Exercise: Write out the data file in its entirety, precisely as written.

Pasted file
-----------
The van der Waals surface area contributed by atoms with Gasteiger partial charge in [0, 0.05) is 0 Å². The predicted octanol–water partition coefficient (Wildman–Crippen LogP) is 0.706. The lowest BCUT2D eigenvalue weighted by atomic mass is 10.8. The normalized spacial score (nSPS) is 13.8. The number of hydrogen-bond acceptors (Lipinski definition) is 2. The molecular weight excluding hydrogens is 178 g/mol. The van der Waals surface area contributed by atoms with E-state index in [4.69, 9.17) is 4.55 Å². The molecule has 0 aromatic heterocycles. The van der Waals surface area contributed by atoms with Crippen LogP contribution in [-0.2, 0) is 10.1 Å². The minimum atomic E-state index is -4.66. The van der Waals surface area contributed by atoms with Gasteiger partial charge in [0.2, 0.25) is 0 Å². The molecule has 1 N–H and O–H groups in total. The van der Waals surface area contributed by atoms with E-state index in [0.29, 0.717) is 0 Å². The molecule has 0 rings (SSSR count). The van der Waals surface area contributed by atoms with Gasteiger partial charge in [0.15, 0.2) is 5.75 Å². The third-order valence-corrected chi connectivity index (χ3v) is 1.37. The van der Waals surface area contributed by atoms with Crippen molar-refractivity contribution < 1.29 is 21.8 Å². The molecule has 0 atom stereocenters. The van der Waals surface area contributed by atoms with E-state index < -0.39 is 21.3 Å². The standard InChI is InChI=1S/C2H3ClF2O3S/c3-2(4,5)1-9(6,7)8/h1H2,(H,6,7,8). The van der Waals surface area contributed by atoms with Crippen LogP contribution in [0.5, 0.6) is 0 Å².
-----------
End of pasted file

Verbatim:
The van der Waals surface area contributed by atoms with Gasteiger partial charge in [0, 0.05) is 0 Å². The predicted octanol–water partition coefficient (Wildman–Crippen LogP) is 0.706. The lowest BCUT2D eigenvalue weighted by atomic mass is 10.8. The normalized spacial score (nSPS) is 13.8. The number of hydrogen-bond acceptors (Lipinski definition) is 2. The molecular weight excluding hydrogens is 178 g/mol. The van der Waals surface area contributed by atoms with E-state index in [4.69, 9.17) is 4.55 Å². The molecule has 0 aromatic heterocycles. The van der Waals surface area contributed by atoms with Crippen LogP contribution in [-0.2, 0) is 10.1 Å². The minimum atomic E-state index is -4.66. The van der Waals surface area contributed by atoms with Gasteiger partial charge in [0.2, 0.25) is 0 Å². The molecule has 1 N–H and O–H groups in total. The van der Waals surface area contributed by atoms with E-state index in [0.29, 0.717) is 0 Å². The molecule has 0 rings (SSSR count). The van der Waals surface area contributed by atoms with Gasteiger partial charge in [0.15, 0.2) is 5.75 Å². The third-order valence-corrected chi connectivity index (χ3v) is 1.37. The van der Waals surface area contributed by atoms with Crippen molar-refractivity contribution < 1.29 is 21.8 Å². The molecule has 0 atom stereocenters. The van der Waals surface area contributed by atoms with E-state index < -0.39 is 21.3 Å². The standard InChI is InChI=1S/C2H3ClF2O3S/c3-2(4,5)1-9(6,7)8/h1H2,(H,6,7,8). The van der Waals surface area contributed by atoms with Crippen LogP contribution in [0.5, 0.6) is 0 Å².